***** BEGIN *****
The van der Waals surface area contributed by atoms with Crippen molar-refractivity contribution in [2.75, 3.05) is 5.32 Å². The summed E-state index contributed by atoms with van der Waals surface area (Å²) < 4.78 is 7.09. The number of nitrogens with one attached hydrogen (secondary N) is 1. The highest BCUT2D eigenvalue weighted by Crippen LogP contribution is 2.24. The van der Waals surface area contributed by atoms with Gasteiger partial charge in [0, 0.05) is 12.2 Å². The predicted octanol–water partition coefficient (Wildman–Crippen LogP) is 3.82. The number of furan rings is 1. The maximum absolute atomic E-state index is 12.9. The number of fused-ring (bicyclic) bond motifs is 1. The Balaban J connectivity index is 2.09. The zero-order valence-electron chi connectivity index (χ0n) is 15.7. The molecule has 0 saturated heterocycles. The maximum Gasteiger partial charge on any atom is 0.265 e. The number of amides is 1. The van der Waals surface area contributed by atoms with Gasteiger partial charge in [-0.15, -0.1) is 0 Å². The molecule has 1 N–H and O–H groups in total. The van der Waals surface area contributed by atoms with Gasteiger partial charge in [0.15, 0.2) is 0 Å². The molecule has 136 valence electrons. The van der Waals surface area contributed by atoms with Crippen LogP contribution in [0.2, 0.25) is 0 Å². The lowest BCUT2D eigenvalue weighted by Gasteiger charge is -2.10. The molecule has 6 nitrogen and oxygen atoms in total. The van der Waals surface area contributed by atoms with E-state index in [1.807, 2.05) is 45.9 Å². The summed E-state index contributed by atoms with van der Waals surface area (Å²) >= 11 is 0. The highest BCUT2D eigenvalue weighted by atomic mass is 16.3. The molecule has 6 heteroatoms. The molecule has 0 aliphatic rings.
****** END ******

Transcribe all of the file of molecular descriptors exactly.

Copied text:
The van der Waals surface area contributed by atoms with Crippen molar-refractivity contribution in [2.75, 3.05) is 5.32 Å². The summed E-state index contributed by atoms with van der Waals surface area (Å²) < 4.78 is 7.09. The number of nitrogens with one attached hydrogen (secondary N) is 1. The highest BCUT2D eigenvalue weighted by Crippen LogP contribution is 2.24. The van der Waals surface area contributed by atoms with Gasteiger partial charge in [0, 0.05) is 12.2 Å². The predicted octanol–water partition coefficient (Wildman–Crippen LogP) is 3.82. The number of furan rings is 1. The maximum absolute atomic E-state index is 12.9. The number of fused-ring (bicyclic) bond motifs is 1. The Balaban J connectivity index is 2.09. The zero-order valence-electron chi connectivity index (χ0n) is 15.7. The molecule has 0 saturated heterocycles. The maximum Gasteiger partial charge on any atom is 0.265 e. The number of amides is 1. The van der Waals surface area contributed by atoms with Gasteiger partial charge in [-0.15, -0.1) is 0 Å². The molecule has 1 N–H and O–H groups in total. The van der Waals surface area contributed by atoms with Gasteiger partial charge in [0.15, 0.2) is 0 Å². The molecule has 136 valence electrons. The van der Waals surface area contributed by atoms with Crippen LogP contribution in [0.2, 0.25) is 0 Å². The lowest BCUT2D eigenvalue weighted by Gasteiger charge is -2.10. The molecule has 6 nitrogen and oxygen atoms in total. The van der Waals surface area contributed by atoms with E-state index in [1.807, 2.05) is 45.9 Å². The summed E-state index contributed by atoms with van der Waals surface area (Å²) >= 11 is 0. The highest BCUT2D eigenvalue weighted by atomic mass is 16.3. The molecule has 6 heteroatoms. The molecule has 0 aliphatic rings.